Edinburgh council leaders have defended their plans for congestion charging in the face of apparent public indifference.
Edinburgh councillors say action is needed to curb traffic levels
The ruling Labour administration has put forward series of amendments for the rush-hour road tolls.
But opposition councillors have claimed that the charge would cripple business in the city.
Motorists entering Edinburgh at busy times will face a daily fee of £2.
The council in Edinburgh carried out a leafleting campaign on its plans.
But less than one per cent of those targeted replied with their views.
The £2-a-day fee for drivers coming into the city centre has drawn criticism from retailers and residents living outwith the outer cordon in the west of the city.
However, the Labour administration insisted the charge is essential if the city is to keep moving.
London has recently run into problems with the administration of its congestion charge scheme.
Its transport commissioner Bob Kiley has threatened to sack Capita, the company that runs the congestion charge, unless its performance gets better.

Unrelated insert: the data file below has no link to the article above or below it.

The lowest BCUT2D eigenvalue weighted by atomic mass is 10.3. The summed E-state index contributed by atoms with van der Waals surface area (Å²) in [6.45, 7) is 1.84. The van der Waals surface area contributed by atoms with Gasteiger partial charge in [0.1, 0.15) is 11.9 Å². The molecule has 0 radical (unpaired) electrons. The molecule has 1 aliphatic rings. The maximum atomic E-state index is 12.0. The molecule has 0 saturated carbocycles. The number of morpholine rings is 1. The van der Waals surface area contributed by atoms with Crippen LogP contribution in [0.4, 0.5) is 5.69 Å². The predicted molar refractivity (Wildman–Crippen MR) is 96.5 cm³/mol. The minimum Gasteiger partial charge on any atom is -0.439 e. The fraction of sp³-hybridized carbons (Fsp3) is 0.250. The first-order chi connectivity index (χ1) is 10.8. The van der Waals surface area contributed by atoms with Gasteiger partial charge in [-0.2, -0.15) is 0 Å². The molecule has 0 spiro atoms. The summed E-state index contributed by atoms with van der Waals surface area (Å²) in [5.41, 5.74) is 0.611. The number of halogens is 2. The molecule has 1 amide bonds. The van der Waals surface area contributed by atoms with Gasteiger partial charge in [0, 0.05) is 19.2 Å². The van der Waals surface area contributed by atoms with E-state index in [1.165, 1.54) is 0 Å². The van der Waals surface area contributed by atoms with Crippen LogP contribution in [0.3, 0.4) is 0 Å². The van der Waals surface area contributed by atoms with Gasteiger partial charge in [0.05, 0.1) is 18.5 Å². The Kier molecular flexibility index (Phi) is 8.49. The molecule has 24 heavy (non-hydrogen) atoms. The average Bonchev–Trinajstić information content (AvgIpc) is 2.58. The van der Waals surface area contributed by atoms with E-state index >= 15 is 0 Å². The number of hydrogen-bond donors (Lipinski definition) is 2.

And plans for a 25% rise in fines for failing to pay the £5 road toll have been shelved until Capita "has sufficiently improved".
Congestion charging in London has caused administrative problems
Edinburgh's council has proposed amendments to reduce the impact of the charge.
The revised plan would include an outer cordon charge applying only in the morning.
Retailers are to be courted with a £15m promotion campaign for the city centre.
But opposition councillors have said they still believe the charge will be viewed simply as another tax which is bad for business and bad for Edinburgh.